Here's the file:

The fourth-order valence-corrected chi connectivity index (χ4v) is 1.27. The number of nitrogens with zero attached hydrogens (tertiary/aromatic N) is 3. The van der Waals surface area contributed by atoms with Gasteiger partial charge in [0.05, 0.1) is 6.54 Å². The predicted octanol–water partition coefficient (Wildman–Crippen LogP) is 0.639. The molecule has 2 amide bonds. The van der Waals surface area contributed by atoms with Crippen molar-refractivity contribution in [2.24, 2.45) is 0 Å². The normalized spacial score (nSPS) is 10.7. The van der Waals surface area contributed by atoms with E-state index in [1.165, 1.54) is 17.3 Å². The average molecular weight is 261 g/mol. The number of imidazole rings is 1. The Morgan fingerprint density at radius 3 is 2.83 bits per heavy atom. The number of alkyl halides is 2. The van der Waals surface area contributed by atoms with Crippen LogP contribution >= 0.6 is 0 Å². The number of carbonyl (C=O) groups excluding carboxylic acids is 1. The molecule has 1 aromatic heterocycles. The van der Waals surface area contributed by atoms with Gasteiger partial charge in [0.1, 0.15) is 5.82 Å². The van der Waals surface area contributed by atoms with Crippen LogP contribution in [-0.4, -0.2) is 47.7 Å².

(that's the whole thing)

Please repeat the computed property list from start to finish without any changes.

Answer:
The fourth-order valence-corrected chi connectivity index (χ4v) is 1.27. The number of nitrogens with zero attached hydrogens (tertiary/aromatic N) is 3. The van der Waals surface area contributed by atoms with Gasteiger partial charge in [0.05, 0.1) is 6.54 Å². The predicted octanol–water partition coefficient (Wildman–Crippen LogP) is 0.639. The molecule has 2 amide bonds. The van der Waals surface area contributed by atoms with Crippen molar-refractivity contribution in [2.24, 2.45) is 0 Å². The normalized spacial score (nSPS) is 10.7. The van der Waals surface area contributed by atoms with E-state index in [1.165, 1.54) is 17.3 Å². The average molecular weight is 261 g/mol. The number of imidazole rings is 1. The Morgan fingerprint density at radius 3 is 2.83 bits per heavy atom. The number of alkyl halides is 2. The van der Waals surface area contributed by atoms with Crippen LogP contribution >= 0.6 is 0 Å². The number of carbonyl (C=O) groups excluding carboxylic acids is 1. The molecule has 1 aromatic heterocycles. The van der Waals surface area contributed by atoms with Gasteiger partial charge in [0.1, 0.15) is 5.82 Å². The van der Waals surface area contributed by atoms with Crippen LogP contribution in [-0.4, -0.2) is 47.7 Å².